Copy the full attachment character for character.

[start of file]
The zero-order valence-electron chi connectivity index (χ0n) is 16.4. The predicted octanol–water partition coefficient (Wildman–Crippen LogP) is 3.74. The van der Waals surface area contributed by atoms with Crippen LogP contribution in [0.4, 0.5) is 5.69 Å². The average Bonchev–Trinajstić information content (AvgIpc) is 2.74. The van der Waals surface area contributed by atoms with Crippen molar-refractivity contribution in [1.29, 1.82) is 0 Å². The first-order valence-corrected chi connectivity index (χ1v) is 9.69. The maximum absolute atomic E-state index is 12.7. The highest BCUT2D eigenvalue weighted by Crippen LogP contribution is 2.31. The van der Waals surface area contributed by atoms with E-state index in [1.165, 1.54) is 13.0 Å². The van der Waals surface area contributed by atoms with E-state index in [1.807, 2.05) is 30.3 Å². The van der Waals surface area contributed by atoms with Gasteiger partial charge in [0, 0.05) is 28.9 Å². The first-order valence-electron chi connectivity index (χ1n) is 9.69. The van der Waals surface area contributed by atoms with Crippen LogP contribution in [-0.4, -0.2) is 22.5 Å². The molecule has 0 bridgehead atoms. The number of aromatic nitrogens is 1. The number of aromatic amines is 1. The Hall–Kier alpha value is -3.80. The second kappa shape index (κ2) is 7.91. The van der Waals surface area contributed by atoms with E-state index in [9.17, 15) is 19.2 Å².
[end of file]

The zero-order valence-electron chi connectivity index (χ0n) is 16.4. The predicted octanol–water partition coefficient (Wildman–Crippen LogP) is 3.74. The van der Waals surface area contributed by atoms with Crippen LogP contribution in [0.4, 0.5) is 5.69 Å². The average Bonchev–Trinajstić information content (AvgIpc) is 2.74. The van der Waals surface area contributed by atoms with Crippen molar-refractivity contribution in [1.29, 1.82) is 0 Å². The first-order valence-corrected chi connectivity index (χ1v) is 9.69. The maximum absolute atomic E-state index is 12.7. The highest BCUT2D eigenvalue weighted by Crippen LogP contribution is 2.31. The van der Waals surface area contributed by atoms with E-state index in [1.165, 1.54) is 13.0 Å². The van der Waals surface area contributed by atoms with E-state index in [1.807, 2.05) is 30.3 Å². The van der Waals surface area contributed by atoms with Gasteiger partial charge in [0, 0.05) is 28.9 Å². The first-order valence-electron chi connectivity index (χ1n) is 9.69. The van der Waals surface area contributed by atoms with Crippen LogP contribution in [-0.4, -0.2) is 22.5 Å². The molecule has 0 bridgehead atoms. The number of aromatic nitrogens is 1. The number of aromatic amines is 1. The Hall–Kier alpha value is -3.80. The second kappa shape index (κ2) is 7.91. The van der Waals surface area contributed by atoms with E-state index in [9.17, 15) is 19.2 Å².